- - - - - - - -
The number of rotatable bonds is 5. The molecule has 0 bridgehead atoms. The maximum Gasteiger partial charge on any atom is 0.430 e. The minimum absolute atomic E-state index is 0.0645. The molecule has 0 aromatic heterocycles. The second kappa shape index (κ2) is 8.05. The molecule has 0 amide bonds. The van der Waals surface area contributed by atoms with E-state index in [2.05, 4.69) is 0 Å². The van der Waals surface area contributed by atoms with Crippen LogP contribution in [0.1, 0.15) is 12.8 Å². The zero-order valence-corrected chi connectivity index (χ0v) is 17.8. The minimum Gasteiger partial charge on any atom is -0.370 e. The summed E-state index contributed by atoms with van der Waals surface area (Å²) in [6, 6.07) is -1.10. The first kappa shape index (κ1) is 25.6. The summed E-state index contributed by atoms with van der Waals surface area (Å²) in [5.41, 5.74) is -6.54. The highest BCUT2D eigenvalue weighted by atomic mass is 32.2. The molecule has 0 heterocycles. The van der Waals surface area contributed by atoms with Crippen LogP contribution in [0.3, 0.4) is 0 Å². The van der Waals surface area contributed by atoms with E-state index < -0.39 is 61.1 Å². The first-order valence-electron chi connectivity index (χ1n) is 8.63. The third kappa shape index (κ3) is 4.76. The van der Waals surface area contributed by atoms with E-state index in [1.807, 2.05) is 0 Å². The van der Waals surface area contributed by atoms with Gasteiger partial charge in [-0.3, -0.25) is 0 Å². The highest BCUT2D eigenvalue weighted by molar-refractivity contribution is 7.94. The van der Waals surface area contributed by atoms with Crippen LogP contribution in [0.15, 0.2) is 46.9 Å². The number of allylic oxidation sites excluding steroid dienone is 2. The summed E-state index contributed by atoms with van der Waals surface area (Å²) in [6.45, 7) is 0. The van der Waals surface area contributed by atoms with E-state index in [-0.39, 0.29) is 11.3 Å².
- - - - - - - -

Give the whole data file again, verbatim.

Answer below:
The number of rotatable bonds is 5. The molecule has 0 bridgehead atoms. The maximum Gasteiger partial charge on any atom is 0.430 e. The minimum absolute atomic E-state index is 0.0645. The molecule has 0 aromatic heterocycles. The second kappa shape index (κ2) is 8.05. The molecule has 0 amide bonds. The van der Waals surface area contributed by atoms with E-state index in [2.05, 4.69) is 0 Å². The van der Waals surface area contributed by atoms with Crippen LogP contribution in [0.1, 0.15) is 12.8 Å². The zero-order valence-corrected chi connectivity index (χ0v) is 17.8. The minimum Gasteiger partial charge on any atom is -0.370 e. The summed E-state index contributed by atoms with van der Waals surface area (Å²) in [6, 6.07) is -1.10. The first kappa shape index (κ1) is 25.6. The summed E-state index contributed by atoms with van der Waals surface area (Å²) in [5.41, 5.74) is -6.54. The highest BCUT2D eigenvalue weighted by atomic mass is 32.2. The molecule has 0 heterocycles. The van der Waals surface area contributed by atoms with Crippen LogP contribution in [0.3, 0.4) is 0 Å². The van der Waals surface area contributed by atoms with E-state index < -0.39 is 61.1 Å². The first-order valence-electron chi connectivity index (χ1n) is 8.63. The third kappa shape index (κ3) is 4.76. The van der Waals surface area contributed by atoms with E-state index in [1.807, 2.05) is 0 Å². The van der Waals surface area contributed by atoms with Gasteiger partial charge in [-0.3, -0.25) is 0 Å². The highest BCUT2D eigenvalue weighted by molar-refractivity contribution is 7.94. The van der Waals surface area contributed by atoms with Crippen LogP contribution in [0.15, 0.2) is 46.9 Å². The number of allylic oxidation sites excluding steroid dienone is 2. The summed E-state index contributed by atoms with van der Waals surface area (Å²) in [6.45, 7) is 0. The van der Waals surface area contributed by atoms with E-state index in [-0.39, 0.29) is 11.3 Å².